British Columbia farmers will have an organic extension agent for at least another two years under extended funding announced Wednesday.
The provincial ag and lands ministry, which provided $100,000 last year for the Certified Organic Associations of B.C. (COABC) to offer farmers an organic extension agent (OEA), has now committed $225,000 over two years to fund that position.
“Our province is the leader in
Canada’s organic farming industry, and this grant will help more British Columbia producers to become
certified organic and provide even more options for consumers,” Ag Minister Pat Bell said in a release.
“Moreover, two-year funding will allow our OEA to perform long-term planning and work, while helping to increase the capacity of the organic farming and processing sectors, which in turn will help B.C. producers fill the increasing demand for certified organic food,” said COABC president Peter Johnston in the same release.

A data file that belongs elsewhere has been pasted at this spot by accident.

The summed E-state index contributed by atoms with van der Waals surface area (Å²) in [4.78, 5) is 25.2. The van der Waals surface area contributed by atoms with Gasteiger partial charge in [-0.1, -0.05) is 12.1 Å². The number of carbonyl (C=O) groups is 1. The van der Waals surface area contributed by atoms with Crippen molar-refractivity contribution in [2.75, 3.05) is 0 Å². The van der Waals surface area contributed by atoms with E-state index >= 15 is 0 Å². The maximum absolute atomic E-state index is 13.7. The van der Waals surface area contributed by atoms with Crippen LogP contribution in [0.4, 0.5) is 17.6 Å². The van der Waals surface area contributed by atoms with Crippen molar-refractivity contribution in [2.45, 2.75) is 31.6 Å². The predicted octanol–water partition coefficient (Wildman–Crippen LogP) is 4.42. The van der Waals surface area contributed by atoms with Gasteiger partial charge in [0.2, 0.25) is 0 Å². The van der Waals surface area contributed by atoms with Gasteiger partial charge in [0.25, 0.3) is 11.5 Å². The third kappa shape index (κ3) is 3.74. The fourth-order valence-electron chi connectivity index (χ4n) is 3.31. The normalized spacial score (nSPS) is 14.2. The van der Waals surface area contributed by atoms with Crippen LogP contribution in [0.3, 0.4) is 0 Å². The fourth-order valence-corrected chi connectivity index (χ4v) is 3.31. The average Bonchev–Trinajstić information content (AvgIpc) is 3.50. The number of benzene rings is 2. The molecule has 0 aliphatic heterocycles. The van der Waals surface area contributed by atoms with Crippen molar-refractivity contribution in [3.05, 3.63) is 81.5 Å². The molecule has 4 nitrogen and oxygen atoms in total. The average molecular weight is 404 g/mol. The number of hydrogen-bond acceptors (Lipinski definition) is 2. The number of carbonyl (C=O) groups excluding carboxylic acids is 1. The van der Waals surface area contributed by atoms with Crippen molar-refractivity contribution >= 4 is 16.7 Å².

The OEA, Rochelle Eisen, reports to COABC’s president and is meant to work with the province and other educational and research organizations to provide information to the province’s organics sector.
According to the province, quoting the 2006 Census on Agriculture, organic farms account for 16.3 per cent of all farms in B.C., leading the other provinces and easily beating the national average of 6.8 per cent.
The COABC oversees B.C.’s Certified Organic program and accreditation system and also works on development of national production standards.